June 7, 2012

 

Mr. Bob King
President, UAW
UAW International Headquarters
Detroit, MI 48124

 

Dear Bob,

I was genuinely disappointed when event organizers said you withdrew from our scheduled debate over the “Protect Our Jobs” ballot initiative at the Detroit Regional Chamber of Commerce’s Mackinac Island Policy Conference last week. I looked forward to a lively and informative exchange on this far-reaching constitutional amendment. John Bayerl, who served as your last-minute replacement, did a fine job, but I’m sure the attendees would rather have heard your take on a proposal you’ve passionately endorsed.

Stay Engaged

Receive our weekly emails!

I’d like to extend an open invitation to you to schedule one or more joint public appearances where the two of us can discuss and debate our respective views on the issue. As we are both aware, the outcome of this proposal will have a major impact on state, local and school policies for decades to come. I believe voters would be well served by a forthright and public debate between us as they make up their minds in the coming months.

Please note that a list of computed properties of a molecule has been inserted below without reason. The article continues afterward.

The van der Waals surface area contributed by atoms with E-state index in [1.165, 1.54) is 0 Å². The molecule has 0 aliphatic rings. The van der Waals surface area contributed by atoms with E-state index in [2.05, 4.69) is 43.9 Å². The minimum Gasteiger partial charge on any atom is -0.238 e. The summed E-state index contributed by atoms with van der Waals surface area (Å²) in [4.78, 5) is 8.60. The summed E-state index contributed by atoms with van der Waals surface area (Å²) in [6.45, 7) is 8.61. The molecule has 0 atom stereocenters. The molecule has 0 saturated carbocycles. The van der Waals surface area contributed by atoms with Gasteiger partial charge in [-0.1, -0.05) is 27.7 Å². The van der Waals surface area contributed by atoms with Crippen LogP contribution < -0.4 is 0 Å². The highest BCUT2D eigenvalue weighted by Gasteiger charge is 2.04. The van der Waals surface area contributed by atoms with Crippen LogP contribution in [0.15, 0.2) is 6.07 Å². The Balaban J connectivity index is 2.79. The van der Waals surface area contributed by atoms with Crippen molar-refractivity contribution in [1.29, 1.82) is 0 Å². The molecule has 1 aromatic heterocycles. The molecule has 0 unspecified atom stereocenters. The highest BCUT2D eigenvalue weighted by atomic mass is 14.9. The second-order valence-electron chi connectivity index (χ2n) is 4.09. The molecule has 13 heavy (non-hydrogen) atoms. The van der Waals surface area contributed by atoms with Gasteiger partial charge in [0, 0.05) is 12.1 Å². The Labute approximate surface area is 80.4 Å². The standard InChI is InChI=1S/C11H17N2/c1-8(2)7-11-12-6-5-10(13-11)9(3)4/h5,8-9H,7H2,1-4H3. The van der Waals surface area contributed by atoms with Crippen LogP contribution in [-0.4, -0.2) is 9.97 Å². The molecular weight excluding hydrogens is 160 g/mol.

Please feel free to contact me at 989-631-0900 so that we can arrange a date or dates that are mutually convenient.

Sincerely,

 

Joseph G. Lehman
President
Mackinac Center for Public Policy

(Note: A copy of this letter was faxed and mailed to UAW President Bob King at UAW Headquarters on June 7, 2012.)


Related Articles:

Vernuccio Quoted on UAW Bullying in The Detroit News

Legislative Proposals to Change the Michigan Constitution

UAW Spins 26 Percentage-Point Defeat By Nissan Workers As Just ‘A Few Hundred Votes’

Worker Bullied as UAW Publicizes His Opt-out

Union Posts Names of Non-Members, Urges Shunning

It’s Labor Day, But Union Officials May Not Be Celebrating

Stay Engaged

Simply enter your email below to receive our weekly email:

Facebook
Twitter

There aren’t many policies that get near unanimous support from economists, but free trade is one of them. Despite this, a central theme of the 2016 presidential campaign, heard from both political parties, was that free trade was somehow harmful to the United States and corrective action was needed. Mark Perry, an economics professor at the University of Michigan-Flint and scholar with the American Enterprise Institute, makes the case for why President Trump’s assessment of free trade is misguided.

Related Sites